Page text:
Downstream of the Mink Lake sill, the glacial melt water took different paths depending upon the position of the ice front. Ford and Geddes suggest that a series of three major drainage systems operated sequentially in the eastern part of the park to carry water discharged from Lake Algonquin to the Champlain Sea. These were:

  1. The Bonnechere River valley
  2. The Barron and Indian Rivers, fed sequentially by Carcajou Creek and then the Grand Lake system
  3. The lower Petawawa River valley

Ford and Geddes further argue (citing work by Dadswell) that the flow down the Bonnechere River was controlled by a sill south of White Partridge Lake at an elevation of about 380m (1,250 ft). Even after correcting for isostatic rebound, the elevation of this sill is higher than the Genesee and subsequent outlets. Consequently, those outlets must have still been blocked by ice or drowned when the White Partridge drainage was active. Further, there must have been an embayment of Lake Algonquin well into present day Algonquin Park. The embayment was bounded on the west by the western flank of the Ottawa Bonnechere Graben and to the north and east by the receding glacier. The White Partridge sill was the eastern limit of the embayment and would have controlled the Lake Algonquin drainage. The Fossmill and related outlets were active after the discharge shifted from down the Bonnechere River valley via the White Partridge sill to drainage down and Barron and Indian River systems via Carcajou Creek (and later Grand Lake).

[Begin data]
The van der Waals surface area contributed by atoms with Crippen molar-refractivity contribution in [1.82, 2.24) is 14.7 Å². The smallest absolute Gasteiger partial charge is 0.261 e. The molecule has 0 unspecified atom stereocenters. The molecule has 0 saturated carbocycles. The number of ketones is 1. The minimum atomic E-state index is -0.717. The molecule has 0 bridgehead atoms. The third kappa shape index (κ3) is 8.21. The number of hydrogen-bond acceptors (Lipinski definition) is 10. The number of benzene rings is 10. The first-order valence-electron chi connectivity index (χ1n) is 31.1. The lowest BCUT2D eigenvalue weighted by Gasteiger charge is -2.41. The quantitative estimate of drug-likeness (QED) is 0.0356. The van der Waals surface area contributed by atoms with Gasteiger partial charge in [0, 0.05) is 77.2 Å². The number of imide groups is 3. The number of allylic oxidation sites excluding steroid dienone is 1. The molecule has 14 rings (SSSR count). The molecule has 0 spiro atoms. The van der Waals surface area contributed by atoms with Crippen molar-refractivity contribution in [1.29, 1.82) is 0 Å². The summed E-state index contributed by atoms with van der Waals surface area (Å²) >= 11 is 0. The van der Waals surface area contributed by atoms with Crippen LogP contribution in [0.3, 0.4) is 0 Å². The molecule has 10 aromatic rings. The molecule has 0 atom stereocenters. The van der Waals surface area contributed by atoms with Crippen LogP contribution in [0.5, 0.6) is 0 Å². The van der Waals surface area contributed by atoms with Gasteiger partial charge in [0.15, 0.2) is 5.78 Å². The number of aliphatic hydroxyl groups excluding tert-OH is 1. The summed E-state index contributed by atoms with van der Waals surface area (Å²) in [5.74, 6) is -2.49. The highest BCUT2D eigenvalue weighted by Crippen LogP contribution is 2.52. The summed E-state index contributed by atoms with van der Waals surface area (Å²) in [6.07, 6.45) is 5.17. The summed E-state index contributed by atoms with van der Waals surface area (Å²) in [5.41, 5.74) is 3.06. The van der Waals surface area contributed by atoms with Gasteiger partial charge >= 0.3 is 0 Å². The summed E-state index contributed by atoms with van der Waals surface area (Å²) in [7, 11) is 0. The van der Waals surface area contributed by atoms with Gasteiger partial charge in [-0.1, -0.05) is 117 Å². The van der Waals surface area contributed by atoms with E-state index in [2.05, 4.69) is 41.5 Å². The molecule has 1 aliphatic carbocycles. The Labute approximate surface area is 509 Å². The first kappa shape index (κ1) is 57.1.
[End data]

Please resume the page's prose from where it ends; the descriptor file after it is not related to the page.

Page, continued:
As the glacier receded to the north-northeast, Clemow Lake and the northwest end of Grand Lake were uncovered. The flow switched to Grand Lake with a sill near Brawny. Flow finally switched to the lower Petawawa River once the glacier had fully cleared the Petawawa River valley beyond Lake Travers.

The sill at Mink Lake would then have been controlling once Grand Lake opened up and perhaps sooner. It would remain active until the glacial drainage switched to the Mattawa River and all Lake Algonquin drainage down the Petawawa basin stopped.

For more details and maps of these drainage paths and tentative ice margin positions, see Ford amd Geddes (pdf version available here).

Satellite Image

Location of some of the key sills determining the glacial drainage of Algonquin Park.

Thus for hundreds of years, proglacial Lake Algonquing drained down the Petawawa River valley by various routes. For most, and perhaps all, of these routes the flow was over the Mink Lake sill. Although visually unimpressive, this sill played a key role in determining the current topography of eastern Algonquin Park. The present (quiet) state of the Mink Lake sill is shown below.

The Mink Lake Sill between Mink Lake and Cauchon Lake in Algonquin Park

(photo by Diana: 2014-06-25 - map - explore

The Cauchon Lake end of the portage into Mink Lake. The portage goes up and over the sill although it does not appear to actually go over the "saddle point" (the lowest point on the divide between the Amable du Fond River and the Petawawa River). The saddle point is a few tens of meters east of the portage and while lower, is not appreciably lower. Further, if -- as Harrison suggests -- 25 feet of water was flowing over this sill, the exact location of the absolute low point is of minor importance.